On one humid, overcast summer day, an unpredictable ethnographic experience got me thinking about urban myth-making, sanctioned versus unsanctioned narratives, and contested public space.
The incident occurred as follows.
Among a group of architectural tourists on Columbus’s Avenue of the Architects, I observed as our tour guide — who I’ll call Eric — detailed I.M. Pei’s design methods for the plaza. Eric was a walking encyclopedia of architectural data, dropping design concepts such as subtractive architecture and coffering. He pointed out how the various architects who contributed to the environs aimed for a loose structural consonance. “Look how that walkway lines up, visually, with the clock tower,” he encouraged. He signaled toward the parallels between the texture of the underside of the library’s flat roof and the honeycomb pattern on nearby plaza benches.
We walked slowly toward the plaza’s center, trailing behind Eric as he approached the sculpture backwards, gesturing this way and that, deeply engaged in tour guide rhetoric. As we neared the foot of avant-garde sculptor Henry Moore’s Large Arch at the center of the plaza, an unexpected interruption resulted in a moment of awkward pause. A middle-aged man to our left, slightly unkempt and with cigarette in hand, interjected into Eric’s official soliloquy. “It’s Godzilla’s leg-bone, man!” he exclaimed, stepping forward from where he had been leaning against the red-brown brick of Pei’s library façade. Face bright with the attention he drew, from a distance this temporarily emboldened, unsanctioned guide traced the contours of the bronzed form with an outstretched finger. Continue reading “Moore’s Large Arch is Godzilla’s Leg-Bone”
On Wednesday October 18, Québec passed a controversial new law that bans residents from wearing face coverings while providing or receiving government services — including public transportation. Neutrality has become one of the key talking points since the law was enacted. While the law itself is framed as “an act to foster adherence to State religious neutrality,” Québec Premier Philippe Couillard and Justice Minister Stéphanie Vallée have both defended the law against accusations of religious discrimination by emphasising that the law bans all face coverings, and not only religious ones. These assertions of neutrality are, however, more complicated than they at first appear.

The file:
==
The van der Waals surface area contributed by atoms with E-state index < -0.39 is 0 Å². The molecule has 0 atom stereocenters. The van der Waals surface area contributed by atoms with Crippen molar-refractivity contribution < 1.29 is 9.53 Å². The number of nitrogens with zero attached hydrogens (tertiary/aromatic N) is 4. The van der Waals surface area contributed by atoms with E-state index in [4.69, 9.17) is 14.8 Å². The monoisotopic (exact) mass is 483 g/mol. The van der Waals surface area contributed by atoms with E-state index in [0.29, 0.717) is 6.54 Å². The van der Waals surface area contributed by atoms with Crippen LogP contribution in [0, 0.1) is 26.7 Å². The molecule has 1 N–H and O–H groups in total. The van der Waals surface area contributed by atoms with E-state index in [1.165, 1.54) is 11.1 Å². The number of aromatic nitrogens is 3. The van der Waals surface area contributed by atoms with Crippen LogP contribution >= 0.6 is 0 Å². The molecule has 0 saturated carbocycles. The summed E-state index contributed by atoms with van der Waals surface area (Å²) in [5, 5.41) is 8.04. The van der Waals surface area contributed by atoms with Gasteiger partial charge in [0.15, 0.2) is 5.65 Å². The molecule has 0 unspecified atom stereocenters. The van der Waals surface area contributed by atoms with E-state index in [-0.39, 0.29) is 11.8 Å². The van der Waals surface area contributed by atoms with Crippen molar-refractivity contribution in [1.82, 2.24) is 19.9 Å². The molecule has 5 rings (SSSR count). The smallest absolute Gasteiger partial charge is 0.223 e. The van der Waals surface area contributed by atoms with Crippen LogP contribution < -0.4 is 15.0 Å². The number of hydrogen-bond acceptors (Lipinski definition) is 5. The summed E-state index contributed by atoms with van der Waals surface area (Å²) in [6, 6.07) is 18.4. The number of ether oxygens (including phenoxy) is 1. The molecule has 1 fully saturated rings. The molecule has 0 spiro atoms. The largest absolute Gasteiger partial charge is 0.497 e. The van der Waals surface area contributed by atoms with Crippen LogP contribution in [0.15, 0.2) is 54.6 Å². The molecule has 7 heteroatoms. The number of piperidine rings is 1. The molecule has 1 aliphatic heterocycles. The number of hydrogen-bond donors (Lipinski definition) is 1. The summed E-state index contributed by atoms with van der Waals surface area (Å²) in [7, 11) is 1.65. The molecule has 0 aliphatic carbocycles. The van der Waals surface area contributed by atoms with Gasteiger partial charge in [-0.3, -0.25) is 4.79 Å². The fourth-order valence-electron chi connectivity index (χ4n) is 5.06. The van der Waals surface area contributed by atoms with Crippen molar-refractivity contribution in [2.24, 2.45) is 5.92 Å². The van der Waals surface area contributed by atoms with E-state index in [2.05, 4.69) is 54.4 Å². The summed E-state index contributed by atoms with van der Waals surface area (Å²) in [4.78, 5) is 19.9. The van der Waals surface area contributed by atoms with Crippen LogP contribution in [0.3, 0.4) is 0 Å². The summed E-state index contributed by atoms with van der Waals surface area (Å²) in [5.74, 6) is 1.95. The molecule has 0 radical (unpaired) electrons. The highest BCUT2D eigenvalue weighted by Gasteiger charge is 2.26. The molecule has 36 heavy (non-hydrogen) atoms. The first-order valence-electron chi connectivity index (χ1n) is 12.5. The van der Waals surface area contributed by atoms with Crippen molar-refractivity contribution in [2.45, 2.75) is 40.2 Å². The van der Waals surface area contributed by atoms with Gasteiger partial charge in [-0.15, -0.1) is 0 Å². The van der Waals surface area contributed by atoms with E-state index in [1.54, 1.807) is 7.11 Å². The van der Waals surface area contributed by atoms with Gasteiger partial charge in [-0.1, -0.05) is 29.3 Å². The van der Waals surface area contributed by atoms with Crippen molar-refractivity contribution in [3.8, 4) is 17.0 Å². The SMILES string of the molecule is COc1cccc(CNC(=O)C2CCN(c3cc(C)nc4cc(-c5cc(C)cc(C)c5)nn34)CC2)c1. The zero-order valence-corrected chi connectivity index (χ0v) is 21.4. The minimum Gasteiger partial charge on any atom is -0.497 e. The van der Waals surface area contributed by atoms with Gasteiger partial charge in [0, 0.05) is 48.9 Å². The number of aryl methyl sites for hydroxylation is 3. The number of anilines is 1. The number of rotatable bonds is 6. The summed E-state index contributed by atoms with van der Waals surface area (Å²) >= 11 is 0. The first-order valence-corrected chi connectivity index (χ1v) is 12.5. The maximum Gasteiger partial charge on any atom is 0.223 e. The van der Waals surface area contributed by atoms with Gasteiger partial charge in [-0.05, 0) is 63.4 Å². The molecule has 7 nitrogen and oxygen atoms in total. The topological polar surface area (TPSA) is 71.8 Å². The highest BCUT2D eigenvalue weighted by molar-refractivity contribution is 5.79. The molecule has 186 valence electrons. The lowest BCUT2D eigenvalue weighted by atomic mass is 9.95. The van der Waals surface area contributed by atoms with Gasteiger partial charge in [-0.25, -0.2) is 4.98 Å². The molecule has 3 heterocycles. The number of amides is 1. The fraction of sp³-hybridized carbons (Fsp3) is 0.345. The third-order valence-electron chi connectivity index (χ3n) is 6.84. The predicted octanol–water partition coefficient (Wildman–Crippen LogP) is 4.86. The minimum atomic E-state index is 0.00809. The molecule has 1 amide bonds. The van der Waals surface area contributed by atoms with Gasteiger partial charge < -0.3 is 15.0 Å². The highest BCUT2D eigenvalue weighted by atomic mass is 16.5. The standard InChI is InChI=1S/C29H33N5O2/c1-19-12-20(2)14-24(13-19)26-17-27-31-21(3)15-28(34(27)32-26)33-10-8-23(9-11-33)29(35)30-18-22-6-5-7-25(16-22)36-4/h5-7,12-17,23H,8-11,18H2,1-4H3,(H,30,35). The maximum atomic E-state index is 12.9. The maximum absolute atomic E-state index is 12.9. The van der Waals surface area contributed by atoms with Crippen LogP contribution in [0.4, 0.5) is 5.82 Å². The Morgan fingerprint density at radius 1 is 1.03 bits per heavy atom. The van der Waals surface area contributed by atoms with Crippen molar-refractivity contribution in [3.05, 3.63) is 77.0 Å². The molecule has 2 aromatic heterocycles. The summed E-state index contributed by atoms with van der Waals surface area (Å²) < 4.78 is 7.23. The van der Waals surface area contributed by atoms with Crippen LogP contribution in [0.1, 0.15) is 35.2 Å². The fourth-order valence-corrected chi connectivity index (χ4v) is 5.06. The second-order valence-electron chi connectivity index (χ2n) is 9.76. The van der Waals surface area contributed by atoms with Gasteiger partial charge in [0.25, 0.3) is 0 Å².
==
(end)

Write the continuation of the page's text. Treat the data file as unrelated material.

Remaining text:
While many Québec residents are outraged at the anti-Muslim implications of the new law, I want to consider how this law neutralizes some apparently religious expressions while prohibiting others along with the rhetorical strategies the government has employed to solidify its apparently neutral stance. Continue reading “Creating Neutrality”
The vision of white racial purity that drove the Nazi regime to perpetrate genocide in the mid-twentieth century has persisted into the present, most recently made visible by American white supremacist groups. The idea that bodies not only represented but also manifested an essential cultural supremacy may seem to be an outdated and backward view of the world. And yet, a recent surge in popular interest in ancestry and DNA may reveal the ways in which biological essentialism continues to inform popular American notions of identity.
As returning readers may already know, Culture on the Edge’s first chapter started in the Spring of 2012, when seven scholars of religion decided to work together on a common project devoted to studying identities — how they’re made and negotiated. Our blog began a year later, as a public place where we could experiment with the ideas on which we were working, trying to find discrete (and usually overlooked) examples where the work of social formation could be seen, if we just looked at them in a new way. The many posts that resulted (Chapter 1 on the menu bar) were meant to be pithy and written for a wide readership, modeling what a scholar of religion who reads across disciplines might contribute to understanding society at large. And then, about a year ago, we invented our second phase, encouraging other scholars to use the blog as a site to continue to advance the analysis of how social life works; Chapter 2 is therefore a portal for peer review posts, inviting submissions that, in the voices of new authors, press in new directions the insights on identification practices that we’ve been exploring all along. Continue reading “Developments at the Edge”
Emphasizing differences can generate ill-will and even violence, as we have seen (again) with the events in Charlottesville and the responses to it. But constructing differences is a central component of forming identifications and is not necessarily negative. The 1940’s US propaganda film Don’t Be a Sucker rejects discrimination against minorities in America and compares that position to Nazi ideology. While the film presents the creation of divisions as a problem, it also illustrates the positive side of division in a less direct fashion. If you haven’t seen it, it is worth viewing, particularly the first half of the film. Continue reading “Are Divisions a Problem?”